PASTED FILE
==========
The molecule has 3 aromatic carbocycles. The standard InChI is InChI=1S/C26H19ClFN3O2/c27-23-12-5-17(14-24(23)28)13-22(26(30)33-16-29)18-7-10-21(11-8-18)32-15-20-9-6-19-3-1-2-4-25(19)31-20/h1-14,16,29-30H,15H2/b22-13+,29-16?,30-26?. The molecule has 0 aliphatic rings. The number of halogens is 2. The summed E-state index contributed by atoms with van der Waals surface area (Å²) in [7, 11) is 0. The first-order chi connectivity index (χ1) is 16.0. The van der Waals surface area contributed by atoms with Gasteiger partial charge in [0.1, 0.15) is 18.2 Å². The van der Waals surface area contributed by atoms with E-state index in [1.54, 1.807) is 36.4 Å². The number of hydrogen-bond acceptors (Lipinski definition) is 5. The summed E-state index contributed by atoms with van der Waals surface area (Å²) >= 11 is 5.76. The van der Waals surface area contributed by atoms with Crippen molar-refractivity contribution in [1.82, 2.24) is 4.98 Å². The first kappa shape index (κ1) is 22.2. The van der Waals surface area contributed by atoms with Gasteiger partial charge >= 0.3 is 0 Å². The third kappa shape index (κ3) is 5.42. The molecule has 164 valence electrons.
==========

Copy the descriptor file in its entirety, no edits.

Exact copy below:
The molecule has 3 aromatic carbocycles. The standard InChI is InChI=1S/C26H19ClFN3O2/c27-23-12-5-17(14-24(23)28)13-22(26(30)33-16-29)18-7-10-21(11-8-18)32-15-20-9-6-19-3-1-2-4-25(19)31-20/h1-14,16,29-30H,15H2/b22-13+,29-16?,30-26?. The molecule has 0 aliphatic rings. The number of halogens is 2. The summed E-state index contributed by atoms with van der Waals surface area (Å²) in [7, 11) is 0. The first-order chi connectivity index (χ1) is 16.0. The van der Waals surface area contributed by atoms with Gasteiger partial charge in [0.1, 0.15) is 18.2 Å². The van der Waals surface area contributed by atoms with E-state index in [1.54, 1.807) is 36.4 Å². The number of hydrogen-bond acceptors (Lipinski definition) is 5. The summed E-state index contributed by atoms with van der Waals surface area (Å²) >= 11 is 5.76. The van der Waals surface area contributed by atoms with Crippen molar-refractivity contribution in [1.82, 2.24) is 4.98 Å². The first kappa shape index (κ1) is 22.2. The van der Waals surface area contributed by atoms with Gasteiger partial charge >= 0.3 is 0 Å². The third kappa shape index (κ3) is 5.42. The molecule has 164 valence electrons.